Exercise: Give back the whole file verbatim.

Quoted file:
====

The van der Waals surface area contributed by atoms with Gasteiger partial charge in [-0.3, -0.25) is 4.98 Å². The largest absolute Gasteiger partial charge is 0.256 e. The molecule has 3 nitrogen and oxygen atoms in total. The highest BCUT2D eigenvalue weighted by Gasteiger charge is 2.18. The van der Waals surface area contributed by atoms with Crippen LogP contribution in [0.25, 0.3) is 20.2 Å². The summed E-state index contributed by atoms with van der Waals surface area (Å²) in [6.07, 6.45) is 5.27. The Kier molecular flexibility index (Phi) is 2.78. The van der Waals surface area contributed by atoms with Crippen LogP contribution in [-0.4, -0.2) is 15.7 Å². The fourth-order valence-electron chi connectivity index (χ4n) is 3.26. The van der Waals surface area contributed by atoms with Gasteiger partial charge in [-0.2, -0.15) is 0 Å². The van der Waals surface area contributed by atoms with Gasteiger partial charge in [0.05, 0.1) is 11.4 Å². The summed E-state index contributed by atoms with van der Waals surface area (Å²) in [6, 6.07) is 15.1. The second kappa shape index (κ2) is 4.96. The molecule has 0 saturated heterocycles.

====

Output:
The van der Waals surface area contributed by atoms with Gasteiger partial charge in [-0.3, -0.25) is 4.98 Å². The largest absolute Gasteiger partial charge is 0.256 e. The molecule has 3 nitrogen and oxygen atoms in total. The highest BCUT2D eigenvalue weighted by Gasteiger charge is 2.18. The van der Waals surface area contributed by atoms with Crippen LogP contribution in [0.25, 0.3) is 20.2 Å². The summed E-state index contributed by atoms with van der Waals surface area (Å²) in [6.07, 6.45) is 5.27. The Kier molecular flexibility index (Phi) is 2.78. The van der Waals surface area contributed by atoms with Crippen LogP contribution in [-0.4, -0.2) is 15.7 Å². The fourth-order valence-electron chi connectivity index (χ4n) is 3.26. The van der Waals surface area contributed by atoms with Gasteiger partial charge in [-0.2, -0.15) is 0 Å². The van der Waals surface area contributed by atoms with Gasteiger partial charge in [0.05, 0.1) is 11.4 Å². The summed E-state index contributed by atoms with van der Waals surface area (Å²) in [6, 6.07) is 15.1. The second kappa shape index (κ2) is 4.96. The molecule has 0 saturated heterocycles.